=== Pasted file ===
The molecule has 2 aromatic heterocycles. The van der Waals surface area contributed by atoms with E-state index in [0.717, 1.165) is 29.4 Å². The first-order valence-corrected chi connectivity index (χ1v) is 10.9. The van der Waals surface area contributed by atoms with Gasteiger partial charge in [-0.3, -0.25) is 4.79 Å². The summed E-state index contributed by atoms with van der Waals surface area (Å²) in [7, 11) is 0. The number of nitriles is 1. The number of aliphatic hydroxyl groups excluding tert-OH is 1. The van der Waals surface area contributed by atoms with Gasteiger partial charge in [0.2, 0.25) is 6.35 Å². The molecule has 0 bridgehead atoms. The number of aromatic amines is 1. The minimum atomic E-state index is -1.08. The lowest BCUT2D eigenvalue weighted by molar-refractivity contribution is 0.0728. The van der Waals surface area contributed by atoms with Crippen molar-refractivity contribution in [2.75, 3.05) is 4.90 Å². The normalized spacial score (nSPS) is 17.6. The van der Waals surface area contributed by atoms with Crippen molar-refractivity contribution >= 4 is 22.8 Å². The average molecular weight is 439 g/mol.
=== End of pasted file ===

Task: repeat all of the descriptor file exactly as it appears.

The molecule has 2 aromatic heterocycles. The van der Waals surface area contributed by atoms with E-state index in [0.717, 1.165) is 29.4 Å². The first-order valence-corrected chi connectivity index (χ1v) is 10.9. The van der Waals surface area contributed by atoms with Gasteiger partial charge in [-0.3, -0.25) is 4.79 Å². The summed E-state index contributed by atoms with van der Waals surface area (Å²) in [7, 11) is 0. The number of nitriles is 1. The number of aliphatic hydroxyl groups excluding tert-OH is 1. The van der Waals surface area contributed by atoms with Gasteiger partial charge in [0.2, 0.25) is 6.35 Å². The molecule has 0 bridgehead atoms. The number of aromatic amines is 1. The minimum atomic E-state index is -1.08. The lowest BCUT2D eigenvalue weighted by molar-refractivity contribution is 0.0728. The van der Waals surface area contributed by atoms with Crippen molar-refractivity contribution in [2.75, 3.05) is 4.90 Å². The normalized spacial score (nSPS) is 17.6. The van der Waals surface area contributed by atoms with Crippen molar-refractivity contribution >= 4 is 22.8 Å². The average molecular weight is 439 g/mol.